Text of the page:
Momina Mustehsan's Coke Studio gig: Of internalised misogyny and insatiable 'tharak' - Firstpost
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Momina Mustehsan's Coke Studio gig: Of internalised misogyny and insatiable 'tharak'


Coke Studio, like most other things in Pakistan, meets an overwhelmingly mixed response almost every time it airs. You'll hear it everywhere you go, from cafes to taxis and everyone you meet will think its their civic duty as a proud Pakistani to talk to you about their minute to minute analysis of every song that gets featured.

This time around, one of the most talked about songs is 'Afreen Afreen', a rendition of Nusrat Fateh Ali Khan sahab’s hit by none other than Rahat Fateh Ali Khan and Momina Mustehsan. Momina who, you ask? Momina Mustehsan is a 23-year-old New York-based, Pakistani song writer and singer. She was co-writer and co-singer to Farhan Saeed’s very popular ‘Pee Jaun’ but shot to relative fame when she sang playback for the band Soch in the Bollywood film Ek Villian, on a song called 'Awaari'. Oh and she’s a mathematician, no biggie.

Momina with Rahat Fateh Ali Khan on 'Coke Studio'

Momina Mustehsan with Rahat Fateh Ali Khan on 'Coke Studio'

People haven’t really been able to digest Coke Studio’s 'Afreen Afreen' and are constantly comparing it to the original — which is funny considering how Coke Studio covers usually serve as tributes to the original songs and not as an attempt to dethrone or replace (as if anyone could replace Nusrat Fateh Ali Khan). Also, why is that even considered a problem when almost every other drama and movie ‘borrows’ Khan sahab’s hits all the time (Dillagi and Dekh Magar Pyaar Sey, for instance)?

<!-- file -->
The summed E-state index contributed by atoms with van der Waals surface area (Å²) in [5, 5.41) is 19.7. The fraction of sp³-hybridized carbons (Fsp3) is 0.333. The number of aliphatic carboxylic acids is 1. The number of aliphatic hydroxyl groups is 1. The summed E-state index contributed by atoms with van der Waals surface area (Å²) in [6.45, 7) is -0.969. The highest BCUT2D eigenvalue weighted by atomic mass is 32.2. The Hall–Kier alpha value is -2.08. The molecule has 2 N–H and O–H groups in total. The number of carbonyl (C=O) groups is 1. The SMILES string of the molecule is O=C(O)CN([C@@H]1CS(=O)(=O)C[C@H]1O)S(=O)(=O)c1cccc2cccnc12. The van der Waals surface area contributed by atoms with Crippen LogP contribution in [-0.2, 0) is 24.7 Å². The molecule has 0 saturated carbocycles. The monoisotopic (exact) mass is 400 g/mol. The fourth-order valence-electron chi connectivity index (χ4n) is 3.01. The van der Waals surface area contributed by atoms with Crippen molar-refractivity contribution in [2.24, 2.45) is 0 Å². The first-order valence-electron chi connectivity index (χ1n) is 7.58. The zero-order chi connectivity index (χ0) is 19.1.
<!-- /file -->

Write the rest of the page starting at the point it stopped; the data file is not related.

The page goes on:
The problem seems to be none other than Momina Mustehsan. Girls think her voice is "too squeaky" and her beauty "over rated" while the boys can’t really stop drooling over her smile long enough to formulate intelligent sentences. An engineer and mathematician who can sing well enough to be featured on Coke Studio, arguably the best music platform in Pakistan, and we can’t stop talking about how she looks.

Read on Firstpost: The new Coke Studio video proves (once again) that Pakistan has the better version

That’s what we do to smart, independent women. We ignore all their hard work and accomplishments and reduce them to nothing but a face. Women consider them competition and lash out venomously while men can’t look past their beauty long enough to admire them for the skills they have undoubtedly worked hard to develop.

Ladies, the presence of someone else’s beauty doesn’t mean the absence of your own nor will acknowledging someone else’s accomplishments take anything away from your success. Isn’t it time you start building other women up instead of just claiming to be feminists? From where I stand, girl on girl hate is doing as much damage, if not more, to the feminist movement than men hating on women. Because women not respecting women just gives men another reason to succumb to misogyny.

Now to the disease that most deem 'la-illaaj' but runs rampant in our society: tharak.

1. If only men saved these compliments for when girls actually asked their opinion and responded with something other than 'Mujhey kya pata in larkion ki cheezon ka'.

2. You are an annoying...?

3. Aww issi liye toh laye they. All for you. Uski existence ka aur maqsad hee kya?

I admit that Momina Mustehsan is gorgeous. I followed her on Instagram the day I first saw her and every time she posts a picture, I find myself crushing over everything, from her hair to her style but that in no way means that I will ever let myself believe that her beauty is all she has to offer to the world.

When someone is singing, I'm pretty sure they'd appreciate it if your feedback, both good and bad, focused on their singing first and other things second.

Poondi aur chichorey comments ke liye Instagram hai na?

Oh and if you're one of those rare people who really do hate the cover just because they think it's an insult to the original, I have some news.

Here's to acknowledging the effort people put in towards polishing their skills, no matter what they are, and knowing the difference between appreciating beauty and objectification.

This piece was originally published in Khabar Feed. Reproduced here by special arrangement.

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